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Kazemi Z.,University of Technology Malaysia | Hashim N.B.,University of Technology Malaysia | Aslani H.,University of Technology Malaysia | Liu Z.,Environmental Scientist Dynamic Solutions LLC | And 3 more authors.
International Journal of Environmental Research | Year: 2014

The Johor Strait is an estuarine system located on the coast of the state of Johor in Malaysia. The Western Part of Johor Strait is a shallow estuarine located between Causeway and Pulai River. A hydrodynamic model was calibrated based on the Environmental Fluid Dynamic Code (EFDC) from 4th to 17th of October, 2009. In this calibration, the EFDC hydrodynamic model was configured to simulate time series surface water elevation, velocity, and salinity. The model grid consisted of 2310 grid cells in the horizontal direction and four vertical layers. The model reasonably simulated the tidal range. The simulated velocity showed good agreement with observations data. The predicted salinity model Salinity compared the surface layer with observed data. Results of model showed that changes of salinity from surface to depth were uniform and this condition implied rapid vertical mixing of the water in the system. The calibration model can be used for water quality and sediment modeling and for studying water age modeling.


Devkota J.,Dynamic Solutions International LLC | Fang X.,Dynamic Solutions International LLC | Fang X.,Auburn University
Water (Switzerland) | Year: 2015

A calibrated three-dimensional hydrodynamic model was applied to study subtidal water and salt exchanges at various cross sections of the Perdido Bay and Wolf Bay system using the Eulerian decomposition method from 6 September 2008 to 13 July 2009. Salinity, velocity, and water levels at each cross section were extracted from the model output to compute flow rates and salt fluxes. Eulerian analysis concluded that salt fluxes (exchanges) at the Perdido Pass and Dolphin Pass cross sections were dominated by tidal oscillatory transport FT, whereas shear dispersive transport FE (shear dispersion due to vertical and lateral shear transport) was dominant at the Perdido Pass complex, the Wolf-Perdido canal, and the lower Perdido Bay cross sections. The flow rate QF and total salt transport rate FS showed distinct variation in response to complex interactions between discharges from upstream rivers and tidal boundaries. QF and FS ranged from -619 m3·s-1 (seaward) to 179 m3·s-1 (landward) and -13,480-6289 kg·s-1 at Perdido Pass when river discharges ranged 11.0-762.5 m3·s-1 in the 2008-2009 simulation period. © 2015 by the authors.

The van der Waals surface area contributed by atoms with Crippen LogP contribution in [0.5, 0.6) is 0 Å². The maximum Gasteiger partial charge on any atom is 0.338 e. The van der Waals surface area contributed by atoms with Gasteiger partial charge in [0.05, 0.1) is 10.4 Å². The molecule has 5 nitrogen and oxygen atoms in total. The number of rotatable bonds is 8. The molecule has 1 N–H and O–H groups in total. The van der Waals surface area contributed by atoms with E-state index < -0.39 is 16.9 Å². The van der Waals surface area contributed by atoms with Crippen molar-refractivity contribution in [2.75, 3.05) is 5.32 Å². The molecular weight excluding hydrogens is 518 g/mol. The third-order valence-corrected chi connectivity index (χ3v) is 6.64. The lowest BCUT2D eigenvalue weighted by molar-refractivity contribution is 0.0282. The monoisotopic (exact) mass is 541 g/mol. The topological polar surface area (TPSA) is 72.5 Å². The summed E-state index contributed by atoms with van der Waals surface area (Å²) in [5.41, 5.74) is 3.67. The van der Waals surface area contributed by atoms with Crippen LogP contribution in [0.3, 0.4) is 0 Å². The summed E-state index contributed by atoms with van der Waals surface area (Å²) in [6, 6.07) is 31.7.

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Dynamic Solutions International LLC | Date: 2016-02-17

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